On Transparency, Authenticity, and Tramp Stamps

bloggySo the new Sports Illustrated features a photo spread of open wheel racer/cheesy hussy Danica Patrick.  That in itself, is not a story.  After all, this is the same press-hungry Indy Driver who acquiesced to the post-adolescent idiocy of the past few years of godawful Go Daddy commercials. No, this story springs from the routine photoshopping that the magazine did to Ms. Patrick’s photos.  Again, not a real story since almost any attractive person you see in a magazine has been photoshopped to have whiter eyes, smoother skin and a more flattering figure.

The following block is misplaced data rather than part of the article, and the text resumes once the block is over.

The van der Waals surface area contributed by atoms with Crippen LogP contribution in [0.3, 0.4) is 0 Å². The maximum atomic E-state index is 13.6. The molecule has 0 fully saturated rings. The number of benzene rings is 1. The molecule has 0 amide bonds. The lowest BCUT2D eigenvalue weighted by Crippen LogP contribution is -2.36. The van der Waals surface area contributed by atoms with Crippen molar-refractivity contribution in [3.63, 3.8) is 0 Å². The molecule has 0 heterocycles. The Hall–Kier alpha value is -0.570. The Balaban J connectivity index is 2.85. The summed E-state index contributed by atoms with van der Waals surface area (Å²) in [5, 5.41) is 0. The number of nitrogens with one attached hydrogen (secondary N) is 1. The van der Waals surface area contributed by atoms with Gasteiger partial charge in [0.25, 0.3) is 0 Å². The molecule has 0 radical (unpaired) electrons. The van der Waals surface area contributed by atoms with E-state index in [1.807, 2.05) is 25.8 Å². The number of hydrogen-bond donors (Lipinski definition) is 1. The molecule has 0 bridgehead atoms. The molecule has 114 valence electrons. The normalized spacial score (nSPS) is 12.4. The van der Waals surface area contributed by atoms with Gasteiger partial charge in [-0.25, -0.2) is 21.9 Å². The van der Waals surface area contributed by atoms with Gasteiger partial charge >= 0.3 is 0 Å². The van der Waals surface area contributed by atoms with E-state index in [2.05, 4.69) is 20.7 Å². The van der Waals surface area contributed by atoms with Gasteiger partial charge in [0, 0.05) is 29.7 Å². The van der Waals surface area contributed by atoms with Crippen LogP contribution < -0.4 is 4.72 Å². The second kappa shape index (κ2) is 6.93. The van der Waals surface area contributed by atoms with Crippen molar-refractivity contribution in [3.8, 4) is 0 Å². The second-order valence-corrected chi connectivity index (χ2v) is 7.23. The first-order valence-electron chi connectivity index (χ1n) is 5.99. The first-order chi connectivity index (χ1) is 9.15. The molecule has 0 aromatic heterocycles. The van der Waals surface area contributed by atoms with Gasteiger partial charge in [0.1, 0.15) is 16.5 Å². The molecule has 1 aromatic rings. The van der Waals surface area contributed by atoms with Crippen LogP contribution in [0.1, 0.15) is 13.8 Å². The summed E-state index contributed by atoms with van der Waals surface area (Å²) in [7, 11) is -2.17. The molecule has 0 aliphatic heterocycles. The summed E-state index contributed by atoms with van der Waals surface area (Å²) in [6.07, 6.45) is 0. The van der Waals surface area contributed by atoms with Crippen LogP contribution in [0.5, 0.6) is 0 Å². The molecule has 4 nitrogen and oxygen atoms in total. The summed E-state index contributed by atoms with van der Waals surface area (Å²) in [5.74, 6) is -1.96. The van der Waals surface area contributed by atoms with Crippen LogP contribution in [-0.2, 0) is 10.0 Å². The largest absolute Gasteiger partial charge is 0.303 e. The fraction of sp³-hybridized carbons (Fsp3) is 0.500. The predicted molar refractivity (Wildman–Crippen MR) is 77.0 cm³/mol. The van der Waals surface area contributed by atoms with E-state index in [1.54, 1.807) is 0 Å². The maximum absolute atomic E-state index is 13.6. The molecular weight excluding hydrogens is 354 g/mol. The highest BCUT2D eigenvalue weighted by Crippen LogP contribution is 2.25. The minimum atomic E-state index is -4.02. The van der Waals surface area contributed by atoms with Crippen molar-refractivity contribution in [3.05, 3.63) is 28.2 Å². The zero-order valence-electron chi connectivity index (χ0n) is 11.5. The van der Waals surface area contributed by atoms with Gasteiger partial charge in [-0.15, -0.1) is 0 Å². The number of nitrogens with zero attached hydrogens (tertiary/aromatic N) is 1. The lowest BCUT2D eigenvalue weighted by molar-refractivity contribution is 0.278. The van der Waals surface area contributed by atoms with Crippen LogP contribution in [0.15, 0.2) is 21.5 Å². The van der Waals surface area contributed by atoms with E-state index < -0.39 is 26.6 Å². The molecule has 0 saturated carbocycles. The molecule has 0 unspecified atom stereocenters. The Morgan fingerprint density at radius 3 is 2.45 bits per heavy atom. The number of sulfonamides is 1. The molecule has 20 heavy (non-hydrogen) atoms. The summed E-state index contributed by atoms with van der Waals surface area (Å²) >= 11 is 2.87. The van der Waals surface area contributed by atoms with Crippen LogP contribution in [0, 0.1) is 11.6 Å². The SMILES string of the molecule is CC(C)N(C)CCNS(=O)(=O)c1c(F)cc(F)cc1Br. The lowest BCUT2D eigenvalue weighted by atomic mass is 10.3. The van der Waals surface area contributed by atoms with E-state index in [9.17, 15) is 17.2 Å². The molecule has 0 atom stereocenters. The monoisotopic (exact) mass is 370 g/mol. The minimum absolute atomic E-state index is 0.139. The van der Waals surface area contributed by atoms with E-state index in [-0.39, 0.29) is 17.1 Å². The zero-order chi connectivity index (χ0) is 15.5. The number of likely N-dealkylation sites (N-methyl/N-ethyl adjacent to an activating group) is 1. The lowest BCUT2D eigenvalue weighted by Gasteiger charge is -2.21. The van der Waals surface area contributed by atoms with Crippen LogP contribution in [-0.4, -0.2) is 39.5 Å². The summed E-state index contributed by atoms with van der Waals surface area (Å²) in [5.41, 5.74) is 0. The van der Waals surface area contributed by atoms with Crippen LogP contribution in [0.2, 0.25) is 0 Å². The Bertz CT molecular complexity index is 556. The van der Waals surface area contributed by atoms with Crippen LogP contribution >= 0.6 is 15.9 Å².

Danica however, had her lower back tattoo removed.  And apparently without her knowing. The editorial staff at SI determined that ink on her sacroiliac would either offend or disinterest their readership and so they removed the design altogether.

I won’t bother arguing whether this kind of photoshopped revisionism is a good or a bad thing.  Certainly if I were modeling, I’d like every possible visual enhancing technique brought to bear and I would thank the good Lord that I had the fortune to be born in this, the digital age.  However, what I do take umbrage with is that the twentieth century’s most gorgeous and powerful example of automotive power–the Shelby AC Cobra–serves as a mere backdrop for this crass cultural footnote.

Look Sports Illustrated–you want sexy?  Lose the cheesecake altogether and just show that car…

By Dennis Ryan, CCO, Element 79